Monday, July 23, 2007

Entrance Exams

On July 2, in the Thai Hoc Courtyard of the Temple of Literature (Van Mieu) in Hanoi, I witnessed an interesting ritual. A small but persistent stream of Vietnamese teenagers filed past the 82 tablets mounted on the backs of carved tortoises. Most touched each tortoise on the head; some left small offerings of money. The stone tablets (or steles) honor scholars who earned doctorates between the 15th and 18th centuries at Vietnam's oldest university, which was established by the emperor Ly Nhan Tong in 1076. Today's students were there to seek inspiration--or at least good luck--from the students of earlier generations in advance of Vietnam's highly competitive university entrance exams. Looking for an additional edge, many students (and some of their parents as well) moved from the tortoise stelae to the nearby Temple of Confucius to offer prayers for good exam results.

This year, 1.8 million Vietnamese students sat for the exams that determine who will get the 300,000 spots in the entering classes of Vietnam's 300 universities. In Hanoi, commercial traffic was restricted on roads near the examination sites in order to relieve the congestion created by students appearing for their exams.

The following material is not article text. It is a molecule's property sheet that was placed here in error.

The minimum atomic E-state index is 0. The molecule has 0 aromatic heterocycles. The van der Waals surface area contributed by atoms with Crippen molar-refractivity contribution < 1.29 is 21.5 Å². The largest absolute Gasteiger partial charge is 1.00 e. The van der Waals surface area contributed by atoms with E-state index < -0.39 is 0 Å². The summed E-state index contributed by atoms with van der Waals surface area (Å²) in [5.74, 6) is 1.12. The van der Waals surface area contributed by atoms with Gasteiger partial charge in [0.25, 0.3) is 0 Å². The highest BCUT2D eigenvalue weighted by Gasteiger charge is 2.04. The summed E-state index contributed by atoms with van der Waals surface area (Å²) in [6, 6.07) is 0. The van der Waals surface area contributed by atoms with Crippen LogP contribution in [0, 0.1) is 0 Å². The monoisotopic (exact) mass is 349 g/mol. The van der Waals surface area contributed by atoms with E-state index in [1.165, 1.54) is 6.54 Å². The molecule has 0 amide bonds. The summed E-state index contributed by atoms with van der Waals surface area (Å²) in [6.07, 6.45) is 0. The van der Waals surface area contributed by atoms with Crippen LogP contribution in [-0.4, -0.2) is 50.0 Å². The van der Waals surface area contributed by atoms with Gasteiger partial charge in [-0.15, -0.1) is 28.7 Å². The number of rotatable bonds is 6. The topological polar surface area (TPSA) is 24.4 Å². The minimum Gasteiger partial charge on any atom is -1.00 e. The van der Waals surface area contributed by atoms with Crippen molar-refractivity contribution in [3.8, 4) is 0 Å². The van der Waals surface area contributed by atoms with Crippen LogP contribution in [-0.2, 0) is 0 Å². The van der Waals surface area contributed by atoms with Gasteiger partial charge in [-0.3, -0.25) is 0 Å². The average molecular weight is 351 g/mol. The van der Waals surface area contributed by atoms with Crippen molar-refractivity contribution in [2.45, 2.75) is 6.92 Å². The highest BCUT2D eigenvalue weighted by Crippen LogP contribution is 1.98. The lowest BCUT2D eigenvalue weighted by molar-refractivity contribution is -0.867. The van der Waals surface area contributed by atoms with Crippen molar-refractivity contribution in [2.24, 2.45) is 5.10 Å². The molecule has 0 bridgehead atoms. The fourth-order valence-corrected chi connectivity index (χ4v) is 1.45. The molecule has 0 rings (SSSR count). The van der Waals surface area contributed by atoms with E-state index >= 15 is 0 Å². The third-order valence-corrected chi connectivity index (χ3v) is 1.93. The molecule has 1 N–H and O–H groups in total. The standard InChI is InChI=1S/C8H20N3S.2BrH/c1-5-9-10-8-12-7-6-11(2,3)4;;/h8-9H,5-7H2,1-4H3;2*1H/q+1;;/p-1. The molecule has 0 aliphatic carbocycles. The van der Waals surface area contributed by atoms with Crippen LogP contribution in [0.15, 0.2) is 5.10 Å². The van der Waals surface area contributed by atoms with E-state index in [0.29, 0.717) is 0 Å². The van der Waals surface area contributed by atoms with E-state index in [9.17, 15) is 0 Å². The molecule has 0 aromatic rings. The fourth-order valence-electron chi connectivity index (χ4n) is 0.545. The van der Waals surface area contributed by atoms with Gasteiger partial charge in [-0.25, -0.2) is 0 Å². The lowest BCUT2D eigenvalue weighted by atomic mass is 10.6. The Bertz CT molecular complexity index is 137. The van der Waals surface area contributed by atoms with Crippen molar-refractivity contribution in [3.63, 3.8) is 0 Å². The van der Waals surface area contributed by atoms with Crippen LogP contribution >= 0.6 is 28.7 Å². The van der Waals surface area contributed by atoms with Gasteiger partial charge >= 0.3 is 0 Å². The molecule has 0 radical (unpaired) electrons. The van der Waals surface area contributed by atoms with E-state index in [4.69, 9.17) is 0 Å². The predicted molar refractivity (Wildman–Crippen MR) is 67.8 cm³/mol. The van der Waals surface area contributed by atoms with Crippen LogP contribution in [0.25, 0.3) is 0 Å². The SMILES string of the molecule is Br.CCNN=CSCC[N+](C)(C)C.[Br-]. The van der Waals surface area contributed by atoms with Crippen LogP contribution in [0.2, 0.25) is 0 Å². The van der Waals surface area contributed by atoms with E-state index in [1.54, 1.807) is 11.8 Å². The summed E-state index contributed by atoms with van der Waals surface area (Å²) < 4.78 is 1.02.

According to a recent story in Time, Vietnam's impressive economic growth is already being imperiled by a shortage of skilled workers. There is, quite simply, not enough educational opportunity to meet the demands of the many young people who are eager to improve their ability to compete in the global economy. Nor is the system of higher education in Vietnam adequate to meet the demands of the nation's rapidly developing economy.

One foreign university--the Royal Melbourne Institute of Technology--has established a presence in Vietnam. If Vietnamese authorities can be convinced that such arrangements do not unduly threaten the communist orthodoxy that prevails in their universities, there may be room for many more foreign universities to help Vietnam bridge the gap between higher education needs and opportunities. And unless something is done to increase Vietnamese teenagers' odds of getting into a university, the venerable tortoises in Hanoi's Temple of Literature will be in danger of being rubbed into dust.